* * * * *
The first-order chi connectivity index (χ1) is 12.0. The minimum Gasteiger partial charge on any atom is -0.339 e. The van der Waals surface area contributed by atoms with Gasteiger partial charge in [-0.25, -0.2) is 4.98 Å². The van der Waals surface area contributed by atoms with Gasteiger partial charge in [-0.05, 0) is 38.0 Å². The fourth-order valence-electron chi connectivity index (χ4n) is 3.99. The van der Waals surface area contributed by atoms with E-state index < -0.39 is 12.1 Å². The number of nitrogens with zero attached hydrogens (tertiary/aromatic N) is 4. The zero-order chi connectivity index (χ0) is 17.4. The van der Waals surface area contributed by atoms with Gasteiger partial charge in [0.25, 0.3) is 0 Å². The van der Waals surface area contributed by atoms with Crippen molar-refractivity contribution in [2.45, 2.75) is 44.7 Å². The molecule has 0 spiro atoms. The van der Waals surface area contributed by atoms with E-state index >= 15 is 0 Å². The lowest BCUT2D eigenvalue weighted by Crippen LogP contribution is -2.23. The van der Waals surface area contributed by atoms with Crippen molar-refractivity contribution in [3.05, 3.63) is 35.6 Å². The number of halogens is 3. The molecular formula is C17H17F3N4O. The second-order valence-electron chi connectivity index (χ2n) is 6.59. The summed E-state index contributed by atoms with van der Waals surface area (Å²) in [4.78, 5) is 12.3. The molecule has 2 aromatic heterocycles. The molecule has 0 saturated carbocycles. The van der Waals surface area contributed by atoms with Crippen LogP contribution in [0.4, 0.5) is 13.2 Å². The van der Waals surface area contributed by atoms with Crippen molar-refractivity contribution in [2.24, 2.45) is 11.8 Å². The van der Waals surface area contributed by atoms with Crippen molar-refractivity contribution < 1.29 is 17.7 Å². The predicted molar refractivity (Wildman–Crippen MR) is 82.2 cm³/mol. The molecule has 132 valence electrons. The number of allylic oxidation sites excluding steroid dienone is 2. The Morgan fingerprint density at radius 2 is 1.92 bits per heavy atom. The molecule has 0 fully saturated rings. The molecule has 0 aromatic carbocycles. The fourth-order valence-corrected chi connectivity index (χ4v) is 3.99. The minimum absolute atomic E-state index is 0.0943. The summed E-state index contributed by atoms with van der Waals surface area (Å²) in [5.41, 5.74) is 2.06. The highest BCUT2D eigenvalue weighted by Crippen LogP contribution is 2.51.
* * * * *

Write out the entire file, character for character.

The first-order chi connectivity index (χ1) is 12.0. The minimum Gasteiger partial charge on any atom is -0.339 e. The van der Waals surface area contributed by atoms with Gasteiger partial charge in [-0.25, -0.2) is 4.98 Å². The van der Waals surface area contributed by atoms with Gasteiger partial charge in [-0.05, 0) is 38.0 Å². The fourth-order valence-electron chi connectivity index (χ4n) is 3.99. The van der Waals surface area contributed by atoms with E-state index < -0.39 is 12.1 Å². The number of nitrogens with zero attached hydrogens (tertiary/aromatic N) is 4. The zero-order chi connectivity index (χ0) is 17.4. The van der Waals surface area contributed by atoms with Gasteiger partial charge in [0.25, 0.3) is 0 Å². The van der Waals surface area contributed by atoms with Crippen molar-refractivity contribution in [2.45, 2.75) is 44.7 Å². The molecule has 0 spiro atoms. The van der Waals surface area contributed by atoms with E-state index >= 15 is 0 Å². The lowest BCUT2D eigenvalue weighted by Crippen LogP contribution is -2.23. The van der Waals surface area contributed by atoms with Crippen molar-refractivity contribution in [3.05, 3.63) is 35.6 Å². The number of halogens is 3. The molecular formula is C17H17F3N4O. The second-order valence-electron chi connectivity index (χ2n) is 6.59. The summed E-state index contributed by atoms with van der Waals surface area (Å²) in [4.78, 5) is 12.3. The molecule has 2 aromatic heterocycles. The molecule has 0 saturated carbocycles. The van der Waals surface area contributed by atoms with Crippen LogP contribution in [0.4, 0.5) is 13.2 Å². The van der Waals surface area contributed by atoms with Crippen molar-refractivity contribution in [2.24, 2.45) is 11.8 Å². The van der Waals surface area contributed by atoms with Crippen molar-refractivity contribution < 1.29 is 17.7 Å². The predicted molar refractivity (Wildman–Crippen MR) is 82.2 cm³/mol. The molecule has 132 valence electrons. The number of allylic oxidation sites excluding steroid dienone is 2. The Morgan fingerprint density at radius 2 is 1.92 bits per heavy atom. The molecule has 0 fully saturated rings. The molecule has 0 aromatic carbocycles. The fourth-order valence-corrected chi connectivity index (χ4v) is 3.99. The minimum absolute atomic E-state index is 0.0943. The summed E-state index contributed by atoms with van der Waals surface area (Å²) in [5.41, 5.74) is 2.06. The highest BCUT2D eigenvalue weighted by Crippen LogP contribution is 2.51.